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USDA Announces Efforts to Increase Nutrition Assistance to Low-Income Families
Access and Participation Key to Delivering Benefits for Americans in Need
WASHINGTON, April 6, 2011 - Agriculture Secretary Tom Vilsack today announced that USDA will award grants to improve access to and increase participation in the Supplemental Nutrition Assistance Program (SNAP). The grants are for state and local governments and private non-profit organizations to develop projects that simplify SNAP application and eligibility systems and find efficiencies in the administration of the program with the goal of providing critical nutrition assistance to those in need.
"Hunger is unacceptable for anyone in this country – especially our children," said Vilsack. "The Obama administration is dedicated to providing more Americans with better access to the nutrition they need. SNAP is central to ensuring our most vulnerable populations have the opportunity to sustain a healthy diet."
This year, USDA is looking to invest up to $5 million in process improvement efforts that examine local office processes and identify and implement efficiencies. The Department is also interested in funding projects that use technology to achieve procedural changes, such as document imaging, telephone interviews or web-based access to case status information. The deadline to submit grant proposal applications is 5 p.m. EDT on June 6, 2011.
SNAP puts healthy food on the table for over 44 million people each month, half of whom are children. Access to healthy food and nutrition education is key to reducing long term health care costs from obesity-related problems such as diabetes, heart disease, cancer and high blood pressure. Formerly known as the Food Stamp Program, SNAP is largest of the domestic food and nutrition assistance programs administered by USDA's Food and Nutrition Service. Serving about 1 in 7 Americans over the course of a year, SNAP is the cornerstone of America's safety-net against hunger.
SNAP benefits, which are provided to recipients electronically, also provide an economic stimulus that strengthens communities. Research shows that every $5 in new SNAP benefits generates as much as $9.00 in economic activity. SNAP benefits move quickly into local economies, with 97 percent of SNAP benefits redeemed within a month. It is estimated that at least 8,900 full-time equivalent jobs are created from $1 billion of SNAP benefits.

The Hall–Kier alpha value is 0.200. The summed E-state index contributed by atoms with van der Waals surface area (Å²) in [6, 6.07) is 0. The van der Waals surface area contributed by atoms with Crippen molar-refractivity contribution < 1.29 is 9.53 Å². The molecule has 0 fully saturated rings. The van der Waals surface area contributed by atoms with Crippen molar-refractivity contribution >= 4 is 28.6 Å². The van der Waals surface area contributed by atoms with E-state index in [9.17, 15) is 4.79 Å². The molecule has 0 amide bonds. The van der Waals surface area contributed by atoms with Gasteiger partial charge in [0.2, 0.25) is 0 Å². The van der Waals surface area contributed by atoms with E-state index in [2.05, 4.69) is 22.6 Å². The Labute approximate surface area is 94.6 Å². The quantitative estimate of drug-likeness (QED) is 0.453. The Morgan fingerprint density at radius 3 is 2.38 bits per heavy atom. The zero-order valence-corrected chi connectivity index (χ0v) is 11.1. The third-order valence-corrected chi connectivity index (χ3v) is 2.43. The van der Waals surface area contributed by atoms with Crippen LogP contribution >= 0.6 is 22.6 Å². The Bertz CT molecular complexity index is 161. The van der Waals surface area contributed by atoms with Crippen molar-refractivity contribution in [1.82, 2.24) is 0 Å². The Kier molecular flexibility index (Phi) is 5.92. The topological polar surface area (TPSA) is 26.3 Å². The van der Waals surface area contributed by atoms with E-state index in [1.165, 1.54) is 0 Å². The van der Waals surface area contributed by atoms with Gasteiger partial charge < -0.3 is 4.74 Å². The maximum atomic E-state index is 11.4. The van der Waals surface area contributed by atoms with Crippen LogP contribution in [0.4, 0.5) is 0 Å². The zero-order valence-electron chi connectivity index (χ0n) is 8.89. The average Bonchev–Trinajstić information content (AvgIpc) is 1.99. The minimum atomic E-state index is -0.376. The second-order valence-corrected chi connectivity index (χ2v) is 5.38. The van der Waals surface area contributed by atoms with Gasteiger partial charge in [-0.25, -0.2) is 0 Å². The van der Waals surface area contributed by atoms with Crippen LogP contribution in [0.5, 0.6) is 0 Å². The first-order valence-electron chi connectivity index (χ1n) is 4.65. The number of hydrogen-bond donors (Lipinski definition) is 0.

"These grants are part of a larger effort to end domestic hunger and improve the nutrition of all Americans in need," said Kevin Concannon, USDA Under Secretary for Food, Nutrition and Consumer Services. "The funding leverages our state and local partnerships to better reach individuals at risk of hunger and to increase SNAP participation among eligible households."
In 2009, more than 50 million individuals in the United States lived in food insecure households--over 17 million of them children. These households had difficulty providing enough food for all their members due to a lack of resources at some time during the year. SNAP provides crucial support to low income households by enhancing food purchasing power. Increasing access to this important nutrition program will help struggling individuals and families purchase more healthy food.
Working in collaboration with USDA, State agencies continue to enhance SNAP program integrity even as demand has increased in response to national economic conditions. Each State agency is responsible for monitoring and improving its administration of SNAP with the SNAP quality control system determining the accuracy of the eligibility decision and the benefits authorized. The national average level of program payment accuracy for FY 2009 is 95.64 percent, the sixth consecutive year the program has achieved a historically high rate. For the second straight year, the national negative error rate (a measure of denials, terminations and suspensions) also improved.
USDA's Food and Nutrition Service (FNS) oversees the administration of 15 nutrition assistance programs, including SNAP and the child nutrition programs, that touch the lives of one in four Americans over the course of a year. SNAP, USDA's largest nutrition assistance program helps put healthy food in reach for more than 44 million people each month, half of whom are children.
These programs work in concert to form a national safety net against hunger. Visit www.fns.usda.gov for information about FNS and nutrition assistance programs.
Grant applications for organizations can be obtained at www.grants.gov.or on the FNS website at www.fns.usda.gov/snap or by emailing the grant officer at firstname.lastname@example.org.
USDA is an equal opportunity provider, employer and lender. To file a complaint of discrimination, write: USDA, Director, Office of Civil Rights, 1400 Independence Ave., SW, Washington, DC 20250-9410 or call (800) 795-3272 (voice), or (202) 720-6382 (TDD).